If having a hot bath before bed only gives a 1% extra chance of sleeping well, what would that mean if it was combined with a 1% improvement by having the right pillow? A similar gain might be achieved by a cup of hot chocolate, a well-ventilated bedroom, a ‘stimulation curfew’ after a certain time in the evening or going caffeine free. How many more marginal gains could we think of? Relaxation tapes, getting enough exercise, and eating earlier in the evening could all make their contribution. If they added together they could really start to make a difference – and even one good night’s sleep could reduce the dread of going to bed by a further 1%, bringing its own marginal gain in a virtuous cycle of improvement. Where we apply marginal gains we need to expect only marginal improvements – which will mean we will be less inclined to lose heart and give up when we don’t see instant results.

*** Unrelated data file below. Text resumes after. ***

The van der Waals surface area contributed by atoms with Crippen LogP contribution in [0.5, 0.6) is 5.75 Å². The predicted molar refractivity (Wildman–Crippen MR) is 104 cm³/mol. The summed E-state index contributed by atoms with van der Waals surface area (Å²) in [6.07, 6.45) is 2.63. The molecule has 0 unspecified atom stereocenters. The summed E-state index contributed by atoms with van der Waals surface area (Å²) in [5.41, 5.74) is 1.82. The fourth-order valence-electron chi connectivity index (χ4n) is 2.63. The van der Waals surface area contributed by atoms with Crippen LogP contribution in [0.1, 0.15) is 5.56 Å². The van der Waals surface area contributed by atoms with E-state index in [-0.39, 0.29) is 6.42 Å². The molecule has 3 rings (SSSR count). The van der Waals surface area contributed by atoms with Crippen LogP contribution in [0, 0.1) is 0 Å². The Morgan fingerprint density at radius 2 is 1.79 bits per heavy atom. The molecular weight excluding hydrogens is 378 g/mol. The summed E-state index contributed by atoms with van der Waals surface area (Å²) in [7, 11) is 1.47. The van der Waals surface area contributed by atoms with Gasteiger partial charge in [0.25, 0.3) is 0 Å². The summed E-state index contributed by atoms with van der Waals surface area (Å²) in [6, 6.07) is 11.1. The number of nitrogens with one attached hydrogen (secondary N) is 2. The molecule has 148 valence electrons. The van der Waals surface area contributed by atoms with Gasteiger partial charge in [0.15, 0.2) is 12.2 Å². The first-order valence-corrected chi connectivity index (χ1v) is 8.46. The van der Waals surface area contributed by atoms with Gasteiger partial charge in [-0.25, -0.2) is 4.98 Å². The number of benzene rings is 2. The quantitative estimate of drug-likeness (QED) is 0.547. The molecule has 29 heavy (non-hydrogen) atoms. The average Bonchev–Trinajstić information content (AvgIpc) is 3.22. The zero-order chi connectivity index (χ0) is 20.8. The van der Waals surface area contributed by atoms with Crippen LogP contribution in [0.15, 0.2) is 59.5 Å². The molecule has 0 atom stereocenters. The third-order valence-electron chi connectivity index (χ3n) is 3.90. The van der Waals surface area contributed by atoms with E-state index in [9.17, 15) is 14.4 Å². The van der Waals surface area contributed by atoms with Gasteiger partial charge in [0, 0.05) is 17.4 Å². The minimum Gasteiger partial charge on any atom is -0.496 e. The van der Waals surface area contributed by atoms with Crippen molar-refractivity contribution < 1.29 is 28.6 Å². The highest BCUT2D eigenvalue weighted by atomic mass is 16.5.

We could apply the same principles to many other health problems – where are the marginal gains for improving your relationship with your teenage children for instance? What small changes could start to add together in your life-long battle with your weight? What minor adjustments could you start to make to reduce the risk of burnout at work? It’s not glamorous, sexy medicine, but all too often the glamour in medicine turns out to be a mirage that lacks substance, or even does harm. In the gritty reality of the lives of real people maybe the hard, but achievable, graft of looking for marginal gains is a more honest and worthwhile approach to making a difference in health problems. And best of all, not only do you not need to become an Olympic athlete like Sir Bradley to apply start to think this way – you don’t even have to grow sideburns!